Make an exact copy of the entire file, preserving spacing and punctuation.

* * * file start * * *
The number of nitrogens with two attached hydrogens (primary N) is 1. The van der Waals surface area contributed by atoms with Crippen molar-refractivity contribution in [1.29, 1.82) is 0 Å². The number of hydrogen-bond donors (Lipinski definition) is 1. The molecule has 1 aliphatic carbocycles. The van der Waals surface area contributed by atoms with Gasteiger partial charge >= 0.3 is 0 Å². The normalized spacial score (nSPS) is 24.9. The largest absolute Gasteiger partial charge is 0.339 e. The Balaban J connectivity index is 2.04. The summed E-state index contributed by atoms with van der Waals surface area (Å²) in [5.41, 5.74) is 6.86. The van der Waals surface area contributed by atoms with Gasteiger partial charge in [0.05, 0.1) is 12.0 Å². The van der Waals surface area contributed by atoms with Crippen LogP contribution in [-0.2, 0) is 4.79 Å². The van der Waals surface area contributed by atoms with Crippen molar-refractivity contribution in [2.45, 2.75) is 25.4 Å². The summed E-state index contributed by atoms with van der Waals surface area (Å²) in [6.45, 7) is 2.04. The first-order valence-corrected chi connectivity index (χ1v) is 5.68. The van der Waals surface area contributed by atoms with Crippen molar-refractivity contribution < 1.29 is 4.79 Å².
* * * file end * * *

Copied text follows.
The number of nitrogens with two attached hydrogens (primary N) is 1. The van der Waals surface area contributed by atoms with Crippen molar-refractivity contribution in [1.29, 1.82) is 0 Å². The number of hydrogen-bond donors (Lipinski definition) is 1. The molecule has 1 aliphatic carbocycles. The van der Waals surface area contributed by atoms with Gasteiger partial charge >= 0.3 is 0 Å². The normalized spacial score (nSPS) is 24.9. The largest absolute Gasteiger partial charge is 0.339 e. The Balaban J connectivity index is 2.04. The summed E-state index contributed by atoms with van der Waals surface area (Å²) in [5.41, 5.74) is 6.86. The van der Waals surface area contributed by atoms with Gasteiger partial charge in [0.05, 0.1) is 12.0 Å². The van der Waals surface area contributed by atoms with Crippen LogP contribution in [-0.2, 0) is 4.79 Å². The van der Waals surface area contributed by atoms with Crippen molar-refractivity contribution in [2.45, 2.75) is 25.4 Å². The summed E-state index contributed by atoms with van der Waals surface area (Å²) in [6.45, 7) is 2.04. The first-order valence-corrected chi connectivity index (χ1v) is 5.68. The van der Waals surface area contributed by atoms with Crippen molar-refractivity contribution < 1.29 is 4.79 Å².